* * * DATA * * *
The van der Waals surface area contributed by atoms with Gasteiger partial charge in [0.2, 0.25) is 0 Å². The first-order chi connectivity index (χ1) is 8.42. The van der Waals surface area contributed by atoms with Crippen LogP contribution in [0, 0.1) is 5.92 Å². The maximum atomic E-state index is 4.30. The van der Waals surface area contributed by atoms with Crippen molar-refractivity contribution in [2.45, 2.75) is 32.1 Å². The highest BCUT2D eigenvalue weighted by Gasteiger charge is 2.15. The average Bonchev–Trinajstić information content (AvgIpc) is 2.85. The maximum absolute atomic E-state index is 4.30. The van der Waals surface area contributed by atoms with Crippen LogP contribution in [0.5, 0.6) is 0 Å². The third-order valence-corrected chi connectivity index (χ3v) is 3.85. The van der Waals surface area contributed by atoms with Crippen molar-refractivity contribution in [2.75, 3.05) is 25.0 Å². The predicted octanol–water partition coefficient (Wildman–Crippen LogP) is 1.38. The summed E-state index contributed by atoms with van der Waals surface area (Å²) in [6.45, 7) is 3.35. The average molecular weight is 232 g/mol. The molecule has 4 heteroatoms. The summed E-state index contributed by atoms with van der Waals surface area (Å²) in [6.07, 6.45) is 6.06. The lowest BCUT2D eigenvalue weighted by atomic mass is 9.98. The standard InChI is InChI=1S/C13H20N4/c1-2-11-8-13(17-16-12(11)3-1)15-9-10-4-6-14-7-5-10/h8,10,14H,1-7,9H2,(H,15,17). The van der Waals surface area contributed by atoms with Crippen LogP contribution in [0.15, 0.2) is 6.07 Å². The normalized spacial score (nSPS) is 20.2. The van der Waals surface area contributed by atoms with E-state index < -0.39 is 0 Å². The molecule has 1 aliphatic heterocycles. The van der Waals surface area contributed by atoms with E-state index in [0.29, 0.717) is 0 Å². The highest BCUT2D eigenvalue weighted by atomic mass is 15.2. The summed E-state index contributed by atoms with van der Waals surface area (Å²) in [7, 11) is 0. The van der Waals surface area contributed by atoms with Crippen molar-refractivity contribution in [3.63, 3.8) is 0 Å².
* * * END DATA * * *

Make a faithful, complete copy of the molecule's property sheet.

The van der Waals surface area contributed by atoms with Gasteiger partial charge in [0.2, 0.25) is 0 Å². The first-order chi connectivity index (χ1) is 8.42. The van der Waals surface area contributed by atoms with Crippen LogP contribution in [0, 0.1) is 5.92 Å². The maximum atomic E-state index is 4.30. The van der Waals surface area contributed by atoms with Crippen molar-refractivity contribution in [2.45, 2.75) is 32.1 Å². The highest BCUT2D eigenvalue weighted by Gasteiger charge is 2.15. The average Bonchev–Trinajstić information content (AvgIpc) is 2.85. The maximum absolute atomic E-state index is 4.30. The van der Waals surface area contributed by atoms with Crippen LogP contribution in [0.5, 0.6) is 0 Å². The third-order valence-corrected chi connectivity index (χ3v) is 3.85. The van der Waals surface area contributed by atoms with Crippen molar-refractivity contribution in [2.75, 3.05) is 25.0 Å². The predicted octanol–water partition coefficient (Wildman–Crippen LogP) is 1.38. The summed E-state index contributed by atoms with van der Waals surface area (Å²) in [6.45, 7) is 3.35. The average molecular weight is 232 g/mol. The molecule has 4 heteroatoms. The summed E-state index contributed by atoms with van der Waals surface area (Å²) in [6.07, 6.45) is 6.06. The lowest BCUT2D eigenvalue weighted by atomic mass is 9.98. The standard InChI is InChI=1S/C13H20N4/c1-2-11-8-13(17-16-12(11)3-1)15-9-10-4-6-14-7-5-10/h8,10,14H,1-7,9H2,(H,15,17). The van der Waals surface area contributed by atoms with Crippen LogP contribution in [0.15, 0.2) is 6.07 Å². The normalized spacial score (nSPS) is 20.2. The van der Waals surface area contributed by atoms with E-state index < -0.39 is 0 Å². The molecule has 1 aliphatic heterocycles. The van der Waals surface area contributed by atoms with E-state index in [0.29, 0.717) is 0 Å². The highest BCUT2D eigenvalue weighted by atomic mass is 15.2. The summed E-state index contributed by atoms with van der Waals surface area (Å²) in [7, 11) is 0. The van der Waals surface area contributed by atoms with Crippen molar-refractivity contribution in [3.63, 3.8) is 0 Å².